Alan Riding

Nota: Este archivo abarca los artículos publicados por el autor desde el 1 de agosto de 2007. Para fechas anteriores realice una búsqueda entrecomillando su nombre.

You spend 40 years building a flourishing business and, finally, with age catching up, you hand it over to the only one of your children who has shown pride in your life’s work, understood its importance, and seemed ready to carry on the job. Then, with nary a word to you, she starts to shake up the family firm, offering new products, seeking new markets and undermining everything you believe in.

So do you just stand there and do nothing?

Not if you’re Jean-Marie Le Pen, the founder of France’s extreme-right National Front. After spending years grooming the youngest of his three daughters, Marine Le Pen, he handed over the party to her in 2011.…  Seguir leyendo »

A Frenchwoman having her head shaved in August 1944, a common punishment for consorting with the enemy during the occupation. Credit Associated Press

Even 70 years on, the liberation of Paris on Aug. 25, 1944, evokes powerful images: men and women firing at German tanks from behind barricades, girls in flowery dresses embracing arriving French and American soldiers, General de Gaulle proclaiming with no little chutzpah that Paris had liberated itself. How could Parisians not be celebrating? After 50 months of German occupation, their war was over.

But when the morning after came, the notion that France was now happily united seemed illusory. Just as in 1940, when Jews, Communists and Freemasons became scapegoats for a humiliating defeat, the hunt began for those who had supported the Nazi enemy and the collaborationist Vichy regime.…  Seguir leyendo »

France’s Third Republic lasted 70 years, but it is most remembered for its disastrous performance between the 20th century’s two world wars when a succession of governments — no fewer than 34, to be exact — stubbornly refused to recognize a changing world.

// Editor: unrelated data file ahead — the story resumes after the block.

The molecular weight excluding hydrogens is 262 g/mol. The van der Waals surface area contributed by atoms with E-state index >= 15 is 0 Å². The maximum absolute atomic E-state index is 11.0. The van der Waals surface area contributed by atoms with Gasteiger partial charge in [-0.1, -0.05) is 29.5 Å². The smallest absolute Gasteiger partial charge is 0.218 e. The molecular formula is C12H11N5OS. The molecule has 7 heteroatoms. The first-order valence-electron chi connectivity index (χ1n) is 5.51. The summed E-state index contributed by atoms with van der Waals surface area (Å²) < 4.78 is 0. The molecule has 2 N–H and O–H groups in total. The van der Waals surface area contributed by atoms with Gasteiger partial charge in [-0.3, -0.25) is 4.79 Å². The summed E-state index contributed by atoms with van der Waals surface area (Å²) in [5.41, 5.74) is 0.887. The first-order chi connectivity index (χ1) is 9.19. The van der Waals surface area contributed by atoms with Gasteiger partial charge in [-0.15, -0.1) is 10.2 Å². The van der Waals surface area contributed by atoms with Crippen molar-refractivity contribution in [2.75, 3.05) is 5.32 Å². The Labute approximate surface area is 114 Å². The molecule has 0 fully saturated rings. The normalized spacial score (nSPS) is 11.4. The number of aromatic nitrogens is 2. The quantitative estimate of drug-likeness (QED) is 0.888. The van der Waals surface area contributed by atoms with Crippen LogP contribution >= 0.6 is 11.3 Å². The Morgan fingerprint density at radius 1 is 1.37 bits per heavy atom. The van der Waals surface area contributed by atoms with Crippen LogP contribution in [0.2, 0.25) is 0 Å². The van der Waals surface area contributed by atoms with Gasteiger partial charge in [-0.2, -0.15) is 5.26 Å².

Its failure to adjust, first to the Depression, then to German rearmament, not only highlighted the weakness of an entrenched, self-serving ruling class, but also created a void that, by the 1930s, was filled by extremists of left and right.

Historical parallels are always risky, but it is nonetheless alarming to hear echoes of the Third Republic in France today.…  Seguir leyendo »

Mexico’s outgoing president, Felipe Calderón, was never much loved. His election in 2006 was overshadowed by claims of fraud by a leftist challenger. He then struggled with a deep recession brought on by the global financial crisis. And throughout his term he sponsored an army-led “war on drugs,” which has left a death toll variously estimated at between 65,000 and 100,000. Little wonder that most Mexicans are eager to see him leave office on Saturday.

But there also isn’t much enthusiasm about what comes next. The incoming president, Enrique Peña Nieto, a former state governor with a pretty-boy image, represents a restoration of the Institutional Revolutionary Party, or PRI, which ruled the country between 1929 and 2000 through a mixture of repression, corruption, co-option and vote-fixing.…  Seguir leyendo »

It was planned by German and French officials for July 14, 1942, until someone realized that Bastille Day might not be the best moment for a massive roundup of Jews in Nazi-occupied Paris.

Two days later, the operation went ahead, with 4,500 French police and gendarmes seeking out foreign-born Jews at the addresses they had registered with the French authorities. By late afternoon on July 17, 12,884 Jews, including 4,051 children, had been arrested and, for the most part, locked into an insalubrious cycling stadium, the Vélodrome d’Hiver, or Vél’ d’Hiv. All but a handful would be sent to their deaths in Auschwitz.…  Seguir leyendo »

It’s not hard to explain why, after 71 uninterrupted years in power, Mexico’s Institutional Revolutionary Party lost the 2000 presidential elections. It earned its defeat through decades of authoritarianism, repression, injustice and corruption and, more recently, through a succession of economic crises that cost the country dearly. Poor PRI, as the party is known, it could no longer even fix elections.

Yet now, just 12 years later, all available polls point to a PRI victory in Sunday’s presidential election. Has amnesia set in? Has multiparty democracy failed? Does the country really want to turn back the clock? Or has the PRI changed, as it loudly claims?…  Seguir leyendo »